Survival Tip of the Week – A Happy Belly

This week’s survival tip is all about keeping your belly full.

Getting food in the wild can be a challenge. That’s why we evolved and created farms and grocery stores. Just because you go to the grocery store to buy ham and eggs doesn’t mean you can’t still eat a squirrel or bird eggs in a pinch.

A quick source of protein that you can find nearly everywhere on earth is bugs. For those of you who don’t remember, insects have an exoskeleton, a three-part body, six legs and one pair of antennae.

While most insects are generally safe to eat, it’s still a good idea to have a general knowledge of the insects in the area you are traveling and know which ones to avoid. As a good rule, spiders, ticks, scorpions, millipedes and centipedes should be avoided. In addition, anything brightly colored is a definite “no” when it comes to consumption.

Plants can be safe if you know what you’re looking for. If you can’t identify a plant it’s best not to eat it, as some can be deadly. Getting a book of edible plants and going out and using the book to identifying plants that are edible is a good way to become familiar with the plants in your area.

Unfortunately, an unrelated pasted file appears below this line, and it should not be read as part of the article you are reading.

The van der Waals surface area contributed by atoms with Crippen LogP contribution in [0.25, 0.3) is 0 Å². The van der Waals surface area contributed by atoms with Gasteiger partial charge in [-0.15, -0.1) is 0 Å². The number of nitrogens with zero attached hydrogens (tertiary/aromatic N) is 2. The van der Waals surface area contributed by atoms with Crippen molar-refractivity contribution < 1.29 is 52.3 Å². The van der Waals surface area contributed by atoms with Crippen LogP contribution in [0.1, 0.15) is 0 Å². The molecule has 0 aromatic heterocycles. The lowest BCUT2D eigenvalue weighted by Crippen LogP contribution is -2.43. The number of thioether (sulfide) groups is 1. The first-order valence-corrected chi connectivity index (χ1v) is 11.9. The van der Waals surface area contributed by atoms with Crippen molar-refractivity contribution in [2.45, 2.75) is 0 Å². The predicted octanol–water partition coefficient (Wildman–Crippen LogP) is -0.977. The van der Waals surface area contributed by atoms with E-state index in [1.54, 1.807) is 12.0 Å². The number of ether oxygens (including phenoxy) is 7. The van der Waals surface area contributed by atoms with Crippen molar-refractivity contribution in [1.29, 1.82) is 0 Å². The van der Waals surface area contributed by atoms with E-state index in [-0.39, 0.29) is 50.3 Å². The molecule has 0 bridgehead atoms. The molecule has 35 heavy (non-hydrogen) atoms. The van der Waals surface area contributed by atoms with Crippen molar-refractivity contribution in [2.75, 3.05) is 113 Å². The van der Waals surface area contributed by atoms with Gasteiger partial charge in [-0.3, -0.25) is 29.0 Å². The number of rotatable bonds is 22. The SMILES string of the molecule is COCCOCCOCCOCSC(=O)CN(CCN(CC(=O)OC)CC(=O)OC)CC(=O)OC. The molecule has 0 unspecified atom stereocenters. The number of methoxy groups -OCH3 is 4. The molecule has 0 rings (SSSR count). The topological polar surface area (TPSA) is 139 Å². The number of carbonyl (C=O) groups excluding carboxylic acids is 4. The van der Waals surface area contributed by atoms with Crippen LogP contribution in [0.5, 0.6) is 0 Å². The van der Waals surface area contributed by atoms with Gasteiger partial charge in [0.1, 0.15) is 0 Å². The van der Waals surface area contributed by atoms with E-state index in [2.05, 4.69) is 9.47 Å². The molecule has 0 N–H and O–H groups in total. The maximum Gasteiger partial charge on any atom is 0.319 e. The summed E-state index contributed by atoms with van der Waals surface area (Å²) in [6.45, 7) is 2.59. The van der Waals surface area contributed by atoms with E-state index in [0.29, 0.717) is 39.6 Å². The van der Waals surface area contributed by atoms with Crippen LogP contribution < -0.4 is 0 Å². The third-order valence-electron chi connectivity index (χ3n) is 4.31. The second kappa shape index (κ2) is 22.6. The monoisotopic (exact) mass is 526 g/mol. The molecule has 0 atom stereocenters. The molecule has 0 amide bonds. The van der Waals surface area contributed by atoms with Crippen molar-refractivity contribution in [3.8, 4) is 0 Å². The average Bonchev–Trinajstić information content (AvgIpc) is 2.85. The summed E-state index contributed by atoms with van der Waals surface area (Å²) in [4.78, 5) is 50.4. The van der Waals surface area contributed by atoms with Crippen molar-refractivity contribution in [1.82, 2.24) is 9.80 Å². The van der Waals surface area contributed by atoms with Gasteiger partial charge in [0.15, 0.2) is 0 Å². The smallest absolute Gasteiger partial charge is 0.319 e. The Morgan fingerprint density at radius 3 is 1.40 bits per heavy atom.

Even if you do identify a plant as edible it’s best to eat a small piece of it and wait 30 minutes before consuming any more. Plants can be similar in size, shape and color and it’s sometimes difficult to be 100 percent sure the plant you’re eating is edible and not poisonous.

If you’re not into bugs and bushes and have the means to create a fire, don’t worry: mother nature has a few more options on the menu.

Nearly any mammal, fowl or fish you can catch is edible as long as you cook it over a fire. In addition to live fowl, their eggs are also edible when cooked.

Cooking your catch over a fire helps to kill off any parasites that may be living in your food.

If you’re going to be eating a lot of protein, water is a necessity. Water helps your body process protein. Without it you’ll have bigger problems than a growling stomach.

Check back next week for tips on keeping a positive attitude during a survival situation.

Story by
Mitchell Quartz
outside@suunews.com

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